Devonshire Primary Academy


Name Devonshire Primary Academy
Website http://www.devonshire.blackpool.sch.uk/
Ofsted Inspection Rating Requires improvement
Inspection Date 14 January 2020
Address Devonshire Road, Blackpool, Lancashire, FY3 8AF
Phone Number 01253478271
Type Academy
Age Range 3-11
Religious Character Does not apply
Gender Mixed
Number of Pupils 465 (49% boys 51% girls)
Number of Pupils per Teacher 19.5
Academy Sponsor The Sea View Trust
Local Authority Blackpool
Percentage Free School Meals 52.3%
Percentage English is Not First Language 6.5%
Persisitent Absence 9.9%
Pupils with SEN Support 23%
Catchment Area Information Available Yes, our catchment area data is FREE
Last Distance Offered Information Available No

What is it like to attend this school?

Pupils are happy at Devonshire Primary Academy. Pupils feel safe and secure at the school. This is because they are put at ease by staff who clearly care about their welfare.

Pupils are confident that staff address any issues with behaviour well. This ensures that pupils can focus on their learning. Instances of bullying and aggressive behaviour are dealt with effectively by staff so that they do not continue.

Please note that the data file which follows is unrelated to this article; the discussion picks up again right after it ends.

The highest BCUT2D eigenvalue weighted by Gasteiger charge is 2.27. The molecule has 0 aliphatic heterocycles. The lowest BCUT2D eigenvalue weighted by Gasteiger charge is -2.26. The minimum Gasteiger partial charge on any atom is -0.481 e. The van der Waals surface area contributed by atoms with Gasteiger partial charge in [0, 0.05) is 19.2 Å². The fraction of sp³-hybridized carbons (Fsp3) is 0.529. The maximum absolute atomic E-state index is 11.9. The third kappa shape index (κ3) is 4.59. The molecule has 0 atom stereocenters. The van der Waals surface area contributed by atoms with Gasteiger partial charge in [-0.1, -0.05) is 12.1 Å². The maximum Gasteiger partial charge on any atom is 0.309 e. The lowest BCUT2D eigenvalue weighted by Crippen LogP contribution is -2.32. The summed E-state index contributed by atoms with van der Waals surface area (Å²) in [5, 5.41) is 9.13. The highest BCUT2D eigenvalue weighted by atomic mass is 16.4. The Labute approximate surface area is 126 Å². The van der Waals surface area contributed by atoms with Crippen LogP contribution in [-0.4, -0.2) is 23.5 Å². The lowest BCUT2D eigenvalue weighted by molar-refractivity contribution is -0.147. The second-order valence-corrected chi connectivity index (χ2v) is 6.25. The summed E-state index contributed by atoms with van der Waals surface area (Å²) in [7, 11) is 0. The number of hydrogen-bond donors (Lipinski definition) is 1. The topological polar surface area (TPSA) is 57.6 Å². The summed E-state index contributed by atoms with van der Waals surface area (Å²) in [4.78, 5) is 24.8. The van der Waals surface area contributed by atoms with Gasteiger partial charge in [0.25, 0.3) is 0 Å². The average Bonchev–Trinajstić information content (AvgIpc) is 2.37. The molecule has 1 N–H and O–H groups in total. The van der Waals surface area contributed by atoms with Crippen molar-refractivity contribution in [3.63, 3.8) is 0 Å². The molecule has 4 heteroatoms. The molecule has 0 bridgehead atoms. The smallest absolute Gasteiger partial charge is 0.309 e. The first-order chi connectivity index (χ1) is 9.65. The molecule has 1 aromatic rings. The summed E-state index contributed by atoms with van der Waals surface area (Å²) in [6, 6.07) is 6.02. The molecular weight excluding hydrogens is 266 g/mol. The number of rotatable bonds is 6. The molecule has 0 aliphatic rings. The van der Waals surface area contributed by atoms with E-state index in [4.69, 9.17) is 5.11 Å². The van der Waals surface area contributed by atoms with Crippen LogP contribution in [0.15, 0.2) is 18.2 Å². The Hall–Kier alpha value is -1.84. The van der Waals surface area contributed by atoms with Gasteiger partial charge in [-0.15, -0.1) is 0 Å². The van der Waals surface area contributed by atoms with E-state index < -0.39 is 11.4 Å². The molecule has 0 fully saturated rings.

Pupils enjoy a range of opportunities to enhance their cultural and personal development. They draw on these experiences to enrich their knowledge and understanding of the curriculum, for example visiting a theatre to bring literature to life or to bring greater purpose to their written work. They also have access to a range of interesting clubs and activities after school.

Although leaders and staff are starting to set appropriate expectations for pupils’ learning, pupils do not make enough progress in subjects across the curriculum. This is because they do not remember their prior learning well enough. There is still a strong emphasis on catching up on learning that has not been taught well enough in the past.

What does the school do well and what does it need to do better?

Since the previous inspection, there have been some modest improvements in pupils’ attainment and progress in reading, writing and mathematics at the end of Year 2 and Year 6. Even so, pupils fare less well than pupils nationally. This means that some pupils are not as ready as they should be for the next stage of their learning.